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Consenting to God and Nature: Toward a Theocentric, Naturalistic, Theological Ethics (Princeton Theological Monograph) [Paperback]

By Byron C. Bangert (Author)
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Item Specifications...

Pages   255
Est. Packaging Dimensions:   Length: 9" Width: 6.1" Height: 0.59"
Weight:   0.83 lbs.
Binding  Softcover
Release Date   Mar 1, 2006
Publisher   Pickwick Publications: An Imprint of WIPF & Stock Publishers
ISBN  1597525243  
EAN  9781597525244  

Availability  0 units.

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Item Description...
Bangert shows how the work of three major contemporary Protestant thinkers, James M. Gustafson, Sallie McFague, and David Ray Griffin, may be fruitfully appropriated for the articulation of an ethics that is responsive to the Christian tradition while sharing the modern commitment's appeal to human experience and reason. Each of these three thinkers eschews a priori appeal to the authority of religious tradition, as each takes seriously scientific knowledge of our world. Each accents ways in which current scientific understandings inform, and in some cases are informed by, contemporary appropriations of the language and thought of Christian tradition. Each is also concerned to relate his or her approach to human valuing, life, and action. A critical appraisal of their work shows that none provides a sufficient basis for an intellectually and religiously adequate theological ethics, but that each contributes elements necessary to the articulation of such an ethics within the Protestant Christian tradition as it confronts the religious and intellectual challenges of today's world.

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Reviews - What do our customers think?
Scholarly, Engaging, and Thought-Provoking  Nov 8, 2008
Bangert seeks to develop a theocentric (as opposed to an athropocentric), naturalistic (as opposed a to supernaturalistic), theologically-based ethics. In order to accomplish this, he critiques the works and/or thought of three theologians:

1) James M. Gustafson's "theocentric ethics"

2) Sallie McFague's "metaphorical theology"

3) David Ray Griffin's "process theology"

In particular, Banguert is interested in giving an intelligible account of the "God-world" relationship. That is, how does God act in an otherwise naturalistic world? To answer this question, he draws on process thought's doctrine of "prehension."

Overall, I found his critiques to be on mark and insightful. I particularly enjoyed the author's discussion of McFague's metaphorical theology - especially how models of God are actually tested in the religious community.

There is one caveat, however. Banguert seems to eschew the idea of "subjective immortality" (as opposed to "objective immortality," which only God enjoys) and does not believe that it is essential for an adequate theological ethics. That being said, this is a very worthwhile read. I highly recommend it.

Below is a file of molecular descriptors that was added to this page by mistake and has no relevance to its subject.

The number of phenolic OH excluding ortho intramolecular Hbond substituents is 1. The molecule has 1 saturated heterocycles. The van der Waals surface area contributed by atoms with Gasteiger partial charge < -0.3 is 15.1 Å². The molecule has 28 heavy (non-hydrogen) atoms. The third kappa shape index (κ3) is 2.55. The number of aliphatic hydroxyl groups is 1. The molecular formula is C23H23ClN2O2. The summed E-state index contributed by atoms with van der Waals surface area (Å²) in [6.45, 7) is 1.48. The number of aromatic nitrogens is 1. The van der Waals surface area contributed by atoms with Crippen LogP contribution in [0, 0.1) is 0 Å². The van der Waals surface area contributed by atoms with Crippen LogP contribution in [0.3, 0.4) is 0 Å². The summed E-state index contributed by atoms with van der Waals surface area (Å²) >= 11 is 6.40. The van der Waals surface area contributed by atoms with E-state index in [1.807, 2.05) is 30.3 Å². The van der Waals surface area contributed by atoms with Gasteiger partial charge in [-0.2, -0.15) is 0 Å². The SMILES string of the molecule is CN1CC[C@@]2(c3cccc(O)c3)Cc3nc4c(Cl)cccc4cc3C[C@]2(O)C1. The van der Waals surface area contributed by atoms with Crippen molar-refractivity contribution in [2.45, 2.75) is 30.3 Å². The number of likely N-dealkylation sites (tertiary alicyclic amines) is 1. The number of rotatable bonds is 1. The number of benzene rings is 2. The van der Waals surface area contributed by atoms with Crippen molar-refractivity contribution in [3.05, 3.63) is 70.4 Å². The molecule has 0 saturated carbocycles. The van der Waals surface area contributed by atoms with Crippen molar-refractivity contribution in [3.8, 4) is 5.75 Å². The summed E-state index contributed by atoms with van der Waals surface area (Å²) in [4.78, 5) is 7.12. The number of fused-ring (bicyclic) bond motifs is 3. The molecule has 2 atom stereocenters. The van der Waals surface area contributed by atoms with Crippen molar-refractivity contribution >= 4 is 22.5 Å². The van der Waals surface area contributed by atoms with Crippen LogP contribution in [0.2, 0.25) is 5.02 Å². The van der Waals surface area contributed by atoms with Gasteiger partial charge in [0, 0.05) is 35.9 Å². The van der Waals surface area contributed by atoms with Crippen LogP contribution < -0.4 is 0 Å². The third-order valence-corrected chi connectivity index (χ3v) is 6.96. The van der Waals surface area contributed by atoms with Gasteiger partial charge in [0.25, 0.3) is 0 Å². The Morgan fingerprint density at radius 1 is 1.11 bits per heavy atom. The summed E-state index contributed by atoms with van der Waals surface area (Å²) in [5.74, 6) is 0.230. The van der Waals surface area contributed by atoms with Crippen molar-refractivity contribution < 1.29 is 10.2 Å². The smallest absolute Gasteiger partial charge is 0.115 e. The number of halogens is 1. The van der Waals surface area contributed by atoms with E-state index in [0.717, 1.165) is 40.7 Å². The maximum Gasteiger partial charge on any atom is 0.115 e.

An excellent book  Nov 20, 2007
The "brief description" and "from the author" earlier on this page are accurate descriptions of the book, especially the author's "two central questions" about how God acts in human affairs and in the world. Bangert's book is primarily an exploration of these questions. I would add these comments:

-- the book is a clear and objective summary of the positions held by Gustafson, McFague, and Griffin, and would be valuable for this reason alone.
-- I am an active Christian layperson, but not a theologian. Nonetheless, I found the book easily readable. There is, at times, theological jargon, but Bangert always explains it clearly (often in footnotes), and the theological terms prove to be useful "shorthand" for naming ideas.
-- Once I got a chapter or so into the book, I found it almost impossible to lay aside. The progress of Bangert's argument, carefully and logically presented point by point, made me want to see it through. And even when I did lay the book aside to do things such as sleep, work, and eat, the arguments continued to resonate in my mind. I consider this a sign of an excellent and thought-provoking book.
-- This is not a simplistic presentation, one that "dumbs down" the issues involved. These issues deserve serious and thorough consideration, and Bangert gives them that, in a way that is accessible to the general educated reader.

I do not agree with all of Bangert's conclusions, and strongly disagree with each of the three theologians at various points. But Bangert's book helped clarify the questions, and made me think intently about them. Months after finishing the book, I continue to think on these issues, and I thank Dr. Bangert for raising them and struggling with them in print.

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